I don’t even know why I’m writing all this about Super Smash Bros., everyone knows it’s a great game…
GoldenEye 007: Reloaded

The single player is atrocious (see our full review of the 360 edition tomorrow) but Reloaded’s split screen multiplayer is a whole lot of fun. Trying to catch that same sense of competition and fun as provided by the N64 original on which it’s based, Reloaded shuns many modern FPS conventions and is all the better for it.
Four player split screen brings back the immediate social element that has been lost in most multiplayer titles. While the fact that you can cheat by looking at your opponents’ screens reminds us that games are not all about fair play and strict rules. It was always going to be impossible for Reloaded to match the impact of the N64’s GoldenEye, but its multiplayer does a decent enough job.   
Wii Sports

Originally, we had Kinect Sports Season 2 pegged for this spot, but we deemed it a little too fiddly to recommend for groups under the influence. Wii Sports strikes that balance between being easy to pick up and providing genuine competition. Plus, like the majority of games on this list, the controls are intuitive and minimal.
In particular it’s the boxing and the golf that represent your best bets for group play. Their pass-and-play format makes them perfect for either sorting out another drink and/or taking a moment to sit down and stop your head from spinning. Just remember to wear the Wii Remote wrist strap…
NHL 3 on 3 Arcade

Silly, over-the-top imaginations of real life sports often make for good party games. Where the likes of Fifa Street, NBA Street and NFL Street fail as pick-up-and-play games for the  idiotic/drunk due to systems that require explanation, NHL 3 on 3 Arcade succeeds in amazing fashion.
The winner of each game is the first team to score a certain number of goals, meaning it’s impossible to ever have a bore-draw. Combine this focus on attacking play with power-ups that make goalies massive, players tiny, shots super fast and another that freezes a player in place. There are a good number of bugs in here (hence the generally negative reviews), but after five or eight beers you won’t care or notice.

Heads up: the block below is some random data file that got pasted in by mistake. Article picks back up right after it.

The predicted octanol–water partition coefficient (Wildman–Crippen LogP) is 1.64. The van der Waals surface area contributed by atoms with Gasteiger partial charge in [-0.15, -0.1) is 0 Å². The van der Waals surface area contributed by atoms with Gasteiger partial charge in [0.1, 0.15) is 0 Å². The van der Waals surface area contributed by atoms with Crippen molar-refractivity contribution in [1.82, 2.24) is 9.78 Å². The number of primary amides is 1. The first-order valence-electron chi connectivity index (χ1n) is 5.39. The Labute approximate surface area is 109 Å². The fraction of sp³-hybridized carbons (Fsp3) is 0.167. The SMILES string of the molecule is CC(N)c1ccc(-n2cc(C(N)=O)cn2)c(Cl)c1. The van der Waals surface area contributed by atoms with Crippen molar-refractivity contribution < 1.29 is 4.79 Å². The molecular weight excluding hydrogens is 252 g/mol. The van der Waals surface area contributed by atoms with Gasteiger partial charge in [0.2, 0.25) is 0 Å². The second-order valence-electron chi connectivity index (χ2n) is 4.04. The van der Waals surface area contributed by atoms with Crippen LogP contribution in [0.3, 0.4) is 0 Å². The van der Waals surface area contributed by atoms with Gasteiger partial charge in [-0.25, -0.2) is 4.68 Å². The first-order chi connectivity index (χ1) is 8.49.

Plus, you can download yourself a copy for about £6 which adds more than a couple of bonus points for those that have spent all their money on Tequila, lemon and salt.
Power Stone 2

To get the most out of this you’re going to need a Dreamcast – playing the PSP edition is not quite going to cut it. The often forgotten gem in Capcom’s fighting brigade, Power Stone is a 3D fighter set in larger-than-usual arenas and featuring a whole bunch of oddball elements. Objects in the arenas can be picked up and used as weapons, collecting gems transforms you into an all-powerful monster and your power-ups are ridiculously overblown.
The character set should also appeal to anyone experiencing a Jaeger Bomb induced breakdown of reality, ranging from Apache Indians to sexy Persian princesses and WWII-esque fighter pilots.  Power Stone 2 is not quite as impressive as the original in terms of the overall experience, but it does allow you to play with four players simultaneously.
PES 2012

While Fifa 12 is undoubtedly the superior game for your hardcore football fan, PES 2012 is the better post-pub product. Despite what Konami may say regarding the increased level of realism in this year’s edition, PES 2012 still allows you to regularly score from ridiculous distances, dribble the ball around the entire team and execute skills and tricks that even Maradonna and Messi would consider silly to attempt.
You’ll need to make sure you’ve got four controllers to get the most out of the PES-plus-alcohol combination as the enforced teamwork between smashed mates is where half the arguments fun rests. Play Fifa 12 drunk and your games are going to end scoreless, play PES 2012 and the score will resemble an American football match. 
Honourable Mentions:

Kinect Sports Season 2
Bomber Man

Paul Younger
Founder and Editor of PC Invasion. Founder of the world's first gaming cafe and Veteran PC gamer of over 22 years.